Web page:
The weather closes in, your favourite TV series is loaded in the DVD player to give you hours of enjoyment and you’ve got a slow cooked lamb shoulder with soft polenta in a bowl warming your lap. Now, to complete the picture, you just need some wine. This is textbook comfort food, food you hardly need to chew. Comfort food doesn’t always need to be slow cooked though. Comfort food can be a Sunday afternoon of fish and chips, or a bowl of vanilla ice cream. It’s simple, delicious, and something that you go to as if on autopilot. Let’s take a look at some classic pairings.
Slow cooked meat goes really well with big red wines, and lucky for us there is no shortage of these. The key to these pairings working really well is to choose a wine which still has fresh acid, and by that I mean it feels refreshing and a little sharp. As most slow cooked meats can be fatty and almost gelatinous, the wine should cut through the fat, making everything seem fresh and alive. You don’t want super rich food with overly rich wine where there is no cut, or contrast. The wave Barossa reds are perfect for this. Try Spinifex Bete Noir, or Torbreck Juveniles.
Few things beat the battered goodness and salt-laden soul food of fish and chips. It’s not an everyday meal but it will satisfy a certain savoury craving like no other. The elements of the food are fat and salt. It doesn’t sound even remotely healthy, but remember, everything in moderation. White wine is the best pairing for this type of treat - I prefer Sauvignon Blanc or Riesling. These aromatic wines have great acid to slice and dice the fat, and if they have a little residual sugar – unfermented during the winemaking process – they will work really well with the salt here too. The food doesn’t feel cloying and the wine seems fruitier. Try Ad Hoc Wallflower Riesling or a bottle of Shaw and Smith Sauvignon Blanc. Simple. Delicious.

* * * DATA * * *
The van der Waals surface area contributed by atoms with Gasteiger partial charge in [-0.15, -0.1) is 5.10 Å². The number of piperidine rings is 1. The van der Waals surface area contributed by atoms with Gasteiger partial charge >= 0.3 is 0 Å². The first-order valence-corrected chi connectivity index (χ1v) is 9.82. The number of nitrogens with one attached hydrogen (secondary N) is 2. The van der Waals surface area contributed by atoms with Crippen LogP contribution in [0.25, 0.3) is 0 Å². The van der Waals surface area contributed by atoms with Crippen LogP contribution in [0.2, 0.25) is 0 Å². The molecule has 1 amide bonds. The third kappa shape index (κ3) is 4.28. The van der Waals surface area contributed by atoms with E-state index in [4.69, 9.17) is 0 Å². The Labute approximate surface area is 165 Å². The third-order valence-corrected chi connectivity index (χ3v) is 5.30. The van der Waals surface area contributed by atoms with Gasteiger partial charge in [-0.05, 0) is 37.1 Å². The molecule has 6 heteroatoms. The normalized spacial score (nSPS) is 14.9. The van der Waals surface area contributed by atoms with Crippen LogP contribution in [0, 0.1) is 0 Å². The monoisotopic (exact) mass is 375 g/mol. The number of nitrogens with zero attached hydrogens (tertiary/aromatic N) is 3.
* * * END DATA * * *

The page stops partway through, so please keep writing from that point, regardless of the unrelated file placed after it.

Hamburger with the lot, or even just accompanied by a few slices of cheese and bacon is hard to beat. The classic Aussie addition to a burger is egg and beetroot, and when I think of these inclusions I instantly think of Chardonnay or Pinot Noir. Both are mid-weight wines and have a nice acidity. Acid is the key to most great food and wine matches. Chardonnay has some nice toasty notes if the oak regime is restrained, and it pairs with the bun and charry elements of the meat, not to mention the cheese and egg. Vasse Felix Filius would be a lovely companion. In the Pinot Noir department, something from Central Otago would be more than suitable. Central Otago Pinot Noirs tend to be richer and fuller, but also with the compulsory acidity. Squealing Pig or Nanny Goat Pinot Noir are both highly appropriate pairings.
At the end of a long day you probably don’t want to be stirring cake mixes or setting crème brulee like a sous chef. So unless you have someone who has done this for you, a bowl of ice cream with a ball or two of Malteasers is hard to pass up. Far too often we neglect dessert wines and end up eating sweets with dry red wine. This isn’t recommended, for obvious reasons, but it’s worth noting that you’ll drag down the flavour at both ends. Step it up a little - dessert wine can be as simple as a bottle of Penfolds Club Reserve Tawny, or as elaborate as De Bortoli Noble One. The Club Reserve will go nicely with the hit of malt and chocolate and add a rum ’n’ raisin note to the ice cream. If you choose the Noble one you could add some dried apricots to mirror some of those dried fruit notes. Which ever you choose, you won’t be disappointed. Bon Appetit!